The race was widely considered one of 2016's most competitive congressional elections.[13][19][20] Roll Call journalist Alex Roarty wrote that Lewis had not openly embraced Donald Trump, but that he had been "unafraid to embrace many of the presumptive presidential nominee's trademarks: tough talk, an aversion to political correctness, and a focus on border security."[12]

During the campaign, a number of Lewis's opinions from his radio and internet career were publicized by the news media, including comments he made about women and slavery. Lewis said on his radio show: "You've got a vast majority of young single women who couldn't explain to you what GDP means. You know what they care about? They care about abortion. They care about abortion and gay marriage. They care about 'The View.' They are non-thinking."[19]

In an update to his book on states' rights just before the campaign, Lewis questioned the federal government's role in outlawing slavery: "In fact, if you really want to be quite frank about it, how does somebody else owning a slave affect me? It doesn't. If I don't think it is right, I won't own one, and people always say 'well, if you don't want to marry somebody of the same sex, you don't have to, but why tell somebody else they can't?' Uh, you know, if you don't want to own a slave, don't. But don't tell other people they can't."[21]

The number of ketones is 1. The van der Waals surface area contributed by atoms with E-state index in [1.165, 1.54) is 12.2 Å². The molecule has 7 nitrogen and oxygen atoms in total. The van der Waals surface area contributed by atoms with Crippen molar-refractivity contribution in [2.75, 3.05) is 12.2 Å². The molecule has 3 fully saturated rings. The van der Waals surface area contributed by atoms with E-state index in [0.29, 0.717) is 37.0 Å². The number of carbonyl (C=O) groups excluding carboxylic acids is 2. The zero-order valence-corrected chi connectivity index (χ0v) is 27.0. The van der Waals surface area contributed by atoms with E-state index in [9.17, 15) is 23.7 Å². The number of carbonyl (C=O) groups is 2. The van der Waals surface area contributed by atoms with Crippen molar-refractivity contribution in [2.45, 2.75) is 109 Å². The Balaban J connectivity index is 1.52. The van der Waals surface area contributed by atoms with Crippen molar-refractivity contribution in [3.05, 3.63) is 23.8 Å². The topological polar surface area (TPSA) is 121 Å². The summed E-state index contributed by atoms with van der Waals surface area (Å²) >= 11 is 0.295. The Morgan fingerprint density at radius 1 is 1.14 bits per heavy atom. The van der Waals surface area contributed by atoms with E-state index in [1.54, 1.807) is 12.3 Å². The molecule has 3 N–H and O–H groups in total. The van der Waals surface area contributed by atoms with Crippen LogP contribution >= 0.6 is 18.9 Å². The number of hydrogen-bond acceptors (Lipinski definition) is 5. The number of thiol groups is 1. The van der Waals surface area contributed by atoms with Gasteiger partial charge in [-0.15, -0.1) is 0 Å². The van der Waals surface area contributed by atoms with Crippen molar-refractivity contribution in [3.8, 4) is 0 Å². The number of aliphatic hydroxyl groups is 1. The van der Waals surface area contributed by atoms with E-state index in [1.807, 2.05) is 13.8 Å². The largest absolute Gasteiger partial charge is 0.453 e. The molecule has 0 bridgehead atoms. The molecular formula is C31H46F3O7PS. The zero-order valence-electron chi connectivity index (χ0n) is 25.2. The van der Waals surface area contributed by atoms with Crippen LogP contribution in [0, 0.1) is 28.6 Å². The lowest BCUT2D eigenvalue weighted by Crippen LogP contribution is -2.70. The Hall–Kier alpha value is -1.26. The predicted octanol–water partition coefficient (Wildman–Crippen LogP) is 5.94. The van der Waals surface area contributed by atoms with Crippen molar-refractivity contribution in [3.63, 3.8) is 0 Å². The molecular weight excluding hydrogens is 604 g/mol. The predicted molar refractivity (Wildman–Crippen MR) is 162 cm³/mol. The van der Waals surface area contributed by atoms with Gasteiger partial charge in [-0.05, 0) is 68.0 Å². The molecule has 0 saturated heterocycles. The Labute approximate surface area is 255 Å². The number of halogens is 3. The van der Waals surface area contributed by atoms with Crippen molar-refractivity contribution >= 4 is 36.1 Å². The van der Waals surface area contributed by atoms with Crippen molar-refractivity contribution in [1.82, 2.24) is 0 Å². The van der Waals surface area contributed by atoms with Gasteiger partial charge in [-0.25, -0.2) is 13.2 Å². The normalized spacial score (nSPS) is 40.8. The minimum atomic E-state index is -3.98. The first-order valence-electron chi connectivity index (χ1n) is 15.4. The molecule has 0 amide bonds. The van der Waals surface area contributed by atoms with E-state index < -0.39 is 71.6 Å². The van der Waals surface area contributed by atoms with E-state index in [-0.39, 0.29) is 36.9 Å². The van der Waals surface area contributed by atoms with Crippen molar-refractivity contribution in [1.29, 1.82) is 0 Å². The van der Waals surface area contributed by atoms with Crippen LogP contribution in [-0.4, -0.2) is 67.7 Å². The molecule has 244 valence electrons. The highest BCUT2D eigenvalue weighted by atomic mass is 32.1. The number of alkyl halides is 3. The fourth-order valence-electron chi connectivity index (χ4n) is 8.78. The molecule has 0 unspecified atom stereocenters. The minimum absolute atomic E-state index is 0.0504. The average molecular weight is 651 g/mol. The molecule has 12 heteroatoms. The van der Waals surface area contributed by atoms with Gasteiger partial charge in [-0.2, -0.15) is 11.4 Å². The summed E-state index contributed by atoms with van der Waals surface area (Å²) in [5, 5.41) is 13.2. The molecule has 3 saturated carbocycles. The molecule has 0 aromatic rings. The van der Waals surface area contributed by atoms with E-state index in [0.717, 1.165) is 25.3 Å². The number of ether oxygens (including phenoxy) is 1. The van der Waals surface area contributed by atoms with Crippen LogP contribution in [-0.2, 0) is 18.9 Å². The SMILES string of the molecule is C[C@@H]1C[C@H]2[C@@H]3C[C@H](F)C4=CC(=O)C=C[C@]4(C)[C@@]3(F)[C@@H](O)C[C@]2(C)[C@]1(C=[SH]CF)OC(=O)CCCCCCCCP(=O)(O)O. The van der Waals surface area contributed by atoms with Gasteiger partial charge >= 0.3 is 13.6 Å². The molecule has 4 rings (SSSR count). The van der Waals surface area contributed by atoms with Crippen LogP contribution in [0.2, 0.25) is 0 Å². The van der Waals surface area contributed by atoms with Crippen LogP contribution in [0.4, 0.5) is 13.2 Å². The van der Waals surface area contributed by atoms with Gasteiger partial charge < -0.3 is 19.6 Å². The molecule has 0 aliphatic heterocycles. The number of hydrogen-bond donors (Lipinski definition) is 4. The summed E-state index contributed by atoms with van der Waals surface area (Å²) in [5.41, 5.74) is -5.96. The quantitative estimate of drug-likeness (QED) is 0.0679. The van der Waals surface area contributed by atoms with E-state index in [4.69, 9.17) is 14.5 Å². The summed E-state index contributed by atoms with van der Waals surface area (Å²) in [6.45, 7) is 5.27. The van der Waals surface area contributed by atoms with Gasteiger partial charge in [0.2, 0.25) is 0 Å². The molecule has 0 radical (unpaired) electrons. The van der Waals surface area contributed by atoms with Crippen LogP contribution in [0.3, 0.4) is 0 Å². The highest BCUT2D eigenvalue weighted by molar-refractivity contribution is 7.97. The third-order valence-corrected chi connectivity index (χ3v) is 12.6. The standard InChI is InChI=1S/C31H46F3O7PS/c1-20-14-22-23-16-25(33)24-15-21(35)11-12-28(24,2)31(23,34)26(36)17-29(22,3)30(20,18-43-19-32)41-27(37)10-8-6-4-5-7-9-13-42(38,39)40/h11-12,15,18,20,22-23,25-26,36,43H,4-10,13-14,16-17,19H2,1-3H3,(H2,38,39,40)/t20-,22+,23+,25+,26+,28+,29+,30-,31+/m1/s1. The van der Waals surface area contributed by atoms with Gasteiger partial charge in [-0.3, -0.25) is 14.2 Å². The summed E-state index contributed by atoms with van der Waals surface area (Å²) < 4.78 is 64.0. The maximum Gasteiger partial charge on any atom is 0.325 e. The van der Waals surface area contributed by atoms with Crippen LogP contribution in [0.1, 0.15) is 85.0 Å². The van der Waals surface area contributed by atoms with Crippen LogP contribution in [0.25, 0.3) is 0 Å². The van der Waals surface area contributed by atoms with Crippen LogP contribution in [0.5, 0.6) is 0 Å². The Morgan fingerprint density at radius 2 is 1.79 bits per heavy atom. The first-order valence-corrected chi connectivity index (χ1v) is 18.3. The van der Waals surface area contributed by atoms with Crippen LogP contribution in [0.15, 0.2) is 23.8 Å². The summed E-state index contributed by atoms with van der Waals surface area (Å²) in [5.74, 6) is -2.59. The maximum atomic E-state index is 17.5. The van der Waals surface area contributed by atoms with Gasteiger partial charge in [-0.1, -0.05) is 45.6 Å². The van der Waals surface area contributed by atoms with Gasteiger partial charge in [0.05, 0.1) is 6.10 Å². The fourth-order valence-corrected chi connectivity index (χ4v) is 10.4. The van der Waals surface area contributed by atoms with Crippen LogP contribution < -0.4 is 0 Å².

Lewis said, "liberal reporters and typical politicians may not like the bluntness of the way I've framed some issues in my career as a voice in the conservative movement"[12] and that his comments were "taken out of context by his opponents and the media".[19]

On November 8, 2016, Lewis was elected to the United States House of Representatives, defeating Democrat Angie Craig and independent Paula Overby.[22]

2018 U.S. House campaign[edit]

Angie Craig challenged Lewis again in 2018, defeating him in the November 6 general election with 52.8% of the vote to Lewis's 47.2%.[23]

Personal life[edit]

Jason and his spouse, Leigh Lewis, reside in Woodbury, Minnesota, near the congressional district where he was elected in 2016.[24]

Electoral history[edit]